Content Warning ⚠️ discussion of suicide which may be disturbing to some readers. Please decide if it is safe for you to continue & contact lifeline or your local suicide hotline if you are struggling.
There is a gun lying at the bottom of the bed as I write this. Sadness wells in my heart as I stare at its polished timber stock and realise that for the longest time I would have preferred to put that black barrel into my mouth and pull the trigger than spend another minute riling in the mental confusion and emotional agony that has seemingly dominated my world for so long.
All in all, I’ve likely spent more time wanting to end my time on earth than I have spent simply enjoying its wonder, and right now, that makes me sad.
From the time I was eight years old I felt suicidal urges. Having children, getting married, having kind friends and good jobs never did change the part of myself with a core belief that I was a worthless piece of shit and I did not deserve to live.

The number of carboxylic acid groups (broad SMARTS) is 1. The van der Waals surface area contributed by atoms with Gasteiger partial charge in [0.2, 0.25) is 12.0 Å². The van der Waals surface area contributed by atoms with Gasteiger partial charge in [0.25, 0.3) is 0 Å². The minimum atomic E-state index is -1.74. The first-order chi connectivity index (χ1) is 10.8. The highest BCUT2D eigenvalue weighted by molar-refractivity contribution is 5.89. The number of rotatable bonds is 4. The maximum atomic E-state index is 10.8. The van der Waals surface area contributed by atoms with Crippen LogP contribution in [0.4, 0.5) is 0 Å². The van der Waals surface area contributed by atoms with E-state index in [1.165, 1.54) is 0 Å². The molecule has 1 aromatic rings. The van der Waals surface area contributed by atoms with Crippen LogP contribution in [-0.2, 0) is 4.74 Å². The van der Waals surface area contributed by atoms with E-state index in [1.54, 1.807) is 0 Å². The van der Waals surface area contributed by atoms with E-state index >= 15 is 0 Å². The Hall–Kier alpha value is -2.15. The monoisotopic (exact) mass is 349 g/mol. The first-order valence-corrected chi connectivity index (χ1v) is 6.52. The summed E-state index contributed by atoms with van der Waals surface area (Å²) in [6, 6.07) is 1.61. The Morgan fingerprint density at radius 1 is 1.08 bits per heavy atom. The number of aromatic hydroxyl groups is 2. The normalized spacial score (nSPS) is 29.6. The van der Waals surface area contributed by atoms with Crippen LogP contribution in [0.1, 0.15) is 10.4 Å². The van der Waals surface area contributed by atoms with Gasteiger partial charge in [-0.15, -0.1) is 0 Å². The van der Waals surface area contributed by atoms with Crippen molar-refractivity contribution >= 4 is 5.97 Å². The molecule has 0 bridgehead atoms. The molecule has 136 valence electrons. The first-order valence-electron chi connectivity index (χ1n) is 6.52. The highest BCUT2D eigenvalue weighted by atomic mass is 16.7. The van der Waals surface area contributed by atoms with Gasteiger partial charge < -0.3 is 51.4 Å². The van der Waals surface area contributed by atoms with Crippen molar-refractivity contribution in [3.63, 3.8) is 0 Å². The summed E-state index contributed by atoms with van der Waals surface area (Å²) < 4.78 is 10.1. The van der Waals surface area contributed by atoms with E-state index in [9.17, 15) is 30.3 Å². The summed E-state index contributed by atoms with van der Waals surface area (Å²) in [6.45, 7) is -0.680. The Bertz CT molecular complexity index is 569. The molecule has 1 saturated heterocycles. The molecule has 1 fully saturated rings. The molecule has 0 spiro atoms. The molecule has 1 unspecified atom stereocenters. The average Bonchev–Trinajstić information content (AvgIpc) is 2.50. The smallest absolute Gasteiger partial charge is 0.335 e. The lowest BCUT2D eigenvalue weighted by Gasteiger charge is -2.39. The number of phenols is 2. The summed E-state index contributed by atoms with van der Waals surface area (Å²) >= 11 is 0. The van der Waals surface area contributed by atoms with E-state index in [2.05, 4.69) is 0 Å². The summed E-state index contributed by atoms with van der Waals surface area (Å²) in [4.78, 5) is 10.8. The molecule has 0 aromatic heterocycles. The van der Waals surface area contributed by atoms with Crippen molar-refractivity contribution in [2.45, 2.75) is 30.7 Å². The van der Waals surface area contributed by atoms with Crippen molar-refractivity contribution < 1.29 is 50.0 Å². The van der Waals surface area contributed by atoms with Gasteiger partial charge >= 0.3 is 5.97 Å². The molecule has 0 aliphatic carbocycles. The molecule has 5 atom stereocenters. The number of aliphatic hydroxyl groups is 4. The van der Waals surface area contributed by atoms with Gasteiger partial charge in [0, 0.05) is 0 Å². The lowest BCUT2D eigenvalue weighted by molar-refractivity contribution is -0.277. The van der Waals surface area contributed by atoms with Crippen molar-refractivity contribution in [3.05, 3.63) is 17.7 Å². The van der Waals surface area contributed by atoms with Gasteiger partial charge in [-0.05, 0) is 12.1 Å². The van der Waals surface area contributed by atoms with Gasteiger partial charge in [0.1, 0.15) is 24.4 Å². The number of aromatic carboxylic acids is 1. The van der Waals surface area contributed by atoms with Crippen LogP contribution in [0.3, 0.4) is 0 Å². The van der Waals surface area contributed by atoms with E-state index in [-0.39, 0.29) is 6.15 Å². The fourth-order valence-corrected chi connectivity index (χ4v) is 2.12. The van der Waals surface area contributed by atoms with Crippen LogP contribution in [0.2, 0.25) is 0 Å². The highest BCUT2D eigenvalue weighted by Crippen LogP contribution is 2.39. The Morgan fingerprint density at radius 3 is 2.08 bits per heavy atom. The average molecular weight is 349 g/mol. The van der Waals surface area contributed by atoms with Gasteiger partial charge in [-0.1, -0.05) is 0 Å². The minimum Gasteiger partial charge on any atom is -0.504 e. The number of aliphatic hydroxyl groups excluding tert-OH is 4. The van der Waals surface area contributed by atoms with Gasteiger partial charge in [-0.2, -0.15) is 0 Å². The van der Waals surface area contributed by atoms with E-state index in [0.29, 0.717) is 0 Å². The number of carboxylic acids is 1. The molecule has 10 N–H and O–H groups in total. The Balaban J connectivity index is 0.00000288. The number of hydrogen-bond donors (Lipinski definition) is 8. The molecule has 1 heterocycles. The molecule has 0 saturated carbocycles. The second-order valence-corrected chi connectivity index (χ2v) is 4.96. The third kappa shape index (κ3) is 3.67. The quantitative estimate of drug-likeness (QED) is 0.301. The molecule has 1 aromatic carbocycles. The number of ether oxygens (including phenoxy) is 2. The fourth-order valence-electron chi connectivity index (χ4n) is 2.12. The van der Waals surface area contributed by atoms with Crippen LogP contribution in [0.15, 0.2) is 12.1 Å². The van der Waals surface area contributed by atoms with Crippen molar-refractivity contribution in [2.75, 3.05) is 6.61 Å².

Subconsciously compartmentalising our life was probably the only way we could feel one way and live another. We adorned a series of masks until we lost whatever once lay underneath completely.
We would become absorbed in one section of our world and all others would fall away as though they’d never existed at all. Me at home couldn’t remember me at school. Me the girl of good morals and values couldn’t remember the me that let others get hurt in her name. Me the wife and mother couldn’t remember me the poet and the dreamer. The Me that fell in love with our husband didn’t know the Me who could only ever be attracted to women. The Me that succumbed to years of Anorexia as a teen couldn’t compute any other state of being and the Me that accepted chocolate on our first night out of home couldn’t remember why it had ever been scary.